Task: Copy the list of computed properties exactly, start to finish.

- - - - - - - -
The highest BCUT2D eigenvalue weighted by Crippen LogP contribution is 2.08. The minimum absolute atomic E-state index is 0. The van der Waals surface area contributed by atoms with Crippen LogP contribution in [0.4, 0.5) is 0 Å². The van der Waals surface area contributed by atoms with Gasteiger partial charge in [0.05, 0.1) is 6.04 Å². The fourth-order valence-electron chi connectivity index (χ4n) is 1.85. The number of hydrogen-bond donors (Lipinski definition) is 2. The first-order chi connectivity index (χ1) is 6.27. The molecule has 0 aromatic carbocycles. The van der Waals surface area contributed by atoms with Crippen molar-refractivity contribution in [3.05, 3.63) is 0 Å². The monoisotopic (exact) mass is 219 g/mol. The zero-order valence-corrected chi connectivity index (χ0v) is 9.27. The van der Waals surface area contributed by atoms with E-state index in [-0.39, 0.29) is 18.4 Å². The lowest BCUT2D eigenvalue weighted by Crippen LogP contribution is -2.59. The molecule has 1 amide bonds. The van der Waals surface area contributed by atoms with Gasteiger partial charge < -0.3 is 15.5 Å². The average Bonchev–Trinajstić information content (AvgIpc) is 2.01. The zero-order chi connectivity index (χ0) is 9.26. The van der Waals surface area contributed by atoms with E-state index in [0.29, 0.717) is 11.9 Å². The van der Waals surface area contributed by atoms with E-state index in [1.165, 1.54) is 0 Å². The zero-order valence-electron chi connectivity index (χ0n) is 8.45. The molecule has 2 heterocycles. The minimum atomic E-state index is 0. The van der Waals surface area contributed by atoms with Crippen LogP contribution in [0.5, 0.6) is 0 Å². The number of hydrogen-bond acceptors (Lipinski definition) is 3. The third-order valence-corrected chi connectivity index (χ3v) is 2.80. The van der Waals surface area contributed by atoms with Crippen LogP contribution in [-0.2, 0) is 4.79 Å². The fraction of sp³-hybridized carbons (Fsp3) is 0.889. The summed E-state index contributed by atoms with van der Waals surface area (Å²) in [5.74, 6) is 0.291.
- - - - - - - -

The highest BCUT2D eigenvalue weighted by Crippen LogP contribution is 2.08. The minimum absolute atomic E-state index is 0. The van der Waals surface area contributed by atoms with Crippen LogP contribution in [0.4, 0.5) is 0 Å². The van der Waals surface area contributed by atoms with Gasteiger partial charge in [0.05, 0.1) is 6.04 Å². The fourth-order valence-electron chi connectivity index (χ4n) is 1.85. The number of hydrogen-bond donors (Lipinski definition) is 2. The first-order chi connectivity index (χ1) is 6.27. The molecule has 0 aromatic carbocycles. The van der Waals surface area contributed by atoms with Crippen molar-refractivity contribution in [3.05, 3.63) is 0 Å². The monoisotopic (exact) mass is 219 g/mol. The zero-order valence-corrected chi connectivity index (χ0v) is 9.27. The van der Waals surface area contributed by atoms with E-state index in [-0.39, 0.29) is 18.4 Å². The lowest BCUT2D eigenvalue weighted by Crippen LogP contribution is -2.59. The molecule has 1 amide bonds. The van der Waals surface area contributed by atoms with Gasteiger partial charge < -0.3 is 15.5 Å². The average Bonchev–Trinajstić information content (AvgIpc) is 2.01. The zero-order chi connectivity index (χ0) is 9.26. The van der Waals surface area contributed by atoms with E-state index in [0.29, 0.717) is 11.9 Å². The van der Waals surface area contributed by atoms with E-state index in [1.165, 1.54) is 0 Å². The zero-order valence-electron chi connectivity index (χ0n) is 8.45. The molecule has 2 heterocycles. The minimum atomic E-state index is 0. The van der Waals surface area contributed by atoms with Crippen LogP contribution in [0.5, 0.6) is 0 Å². The number of hydrogen-bond acceptors (Lipinski definition) is 3. The third-order valence-corrected chi connectivity index (χ3v) is 2.80. The van der Waals surface area contributed by atoms with Crippen LogP contribution in [-0.2, 0) is 4.79 Å². The fraction of sp³-hybridized carbons (Fsp3) is 0.889. The summed E-state index contributed by atoms with van der Waals surface area (Å²) in [5.74, 6) is 0.291.